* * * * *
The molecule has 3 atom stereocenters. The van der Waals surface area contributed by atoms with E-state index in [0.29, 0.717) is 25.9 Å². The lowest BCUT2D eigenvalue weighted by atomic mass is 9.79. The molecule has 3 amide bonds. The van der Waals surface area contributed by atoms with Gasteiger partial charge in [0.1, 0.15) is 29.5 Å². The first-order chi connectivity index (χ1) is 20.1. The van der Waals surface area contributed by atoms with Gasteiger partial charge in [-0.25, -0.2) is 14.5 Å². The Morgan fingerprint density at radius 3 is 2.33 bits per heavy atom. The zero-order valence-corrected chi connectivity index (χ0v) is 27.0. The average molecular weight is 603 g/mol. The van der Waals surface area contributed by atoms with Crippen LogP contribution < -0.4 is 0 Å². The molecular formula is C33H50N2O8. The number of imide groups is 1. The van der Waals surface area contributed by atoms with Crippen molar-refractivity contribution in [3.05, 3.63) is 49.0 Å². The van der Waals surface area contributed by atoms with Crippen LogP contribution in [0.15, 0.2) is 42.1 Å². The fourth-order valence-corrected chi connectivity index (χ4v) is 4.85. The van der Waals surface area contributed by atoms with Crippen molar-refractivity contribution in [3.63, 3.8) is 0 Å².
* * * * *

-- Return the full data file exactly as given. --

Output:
The molecule has 3 atom stereocenters. The van der Waals surface area contributed by atoms with E-state index in [0.29, 0.717) is 25.9 Å². The lowest BCUT2D eigenvalue weighted by atomic mass is 9.79. The molecule has 3 amide bonds. The van der Waals surface area contributed by atoms with Gasteiger partial charge in [0.1, 0.15) is 29.5 Å². The first-order chi connectivity index (χ1) is 20.1. The van der Waals surface area contributed by atoms with Gasteiger partial charge in [-0.25, -0.2) is 14.5 Å². The Morgan fingerprint density at radius 3 is 2.33 bits per heavy atom. The zero-order valence-corrected chi connectivity index (χ0v) is 27.0. The average molecular weight is 603 g/mol. The van der Waals surface area contributed by atoms with Crippen LogP contribution < -0.4 is 0 Å². The molecular formula is C33H50N2O8. The number of imide groups is 1. The van der Waals surface area contributed by atoms with Crippen molar-refractivity contribution in [3.05, 3.63) is 49.0 Å². The van der Waals surface area contributed by atoms with Crippen LogP contribution in [0.15, 0.2) is 42.1 Å². The fourth-order valence-corrected chi connectivity index (χ4v) is 4.85. The van der Waals surface area contributed by atoms with Crippen molar-refractivity contribution in [3.63, 3.8) is 0 Å².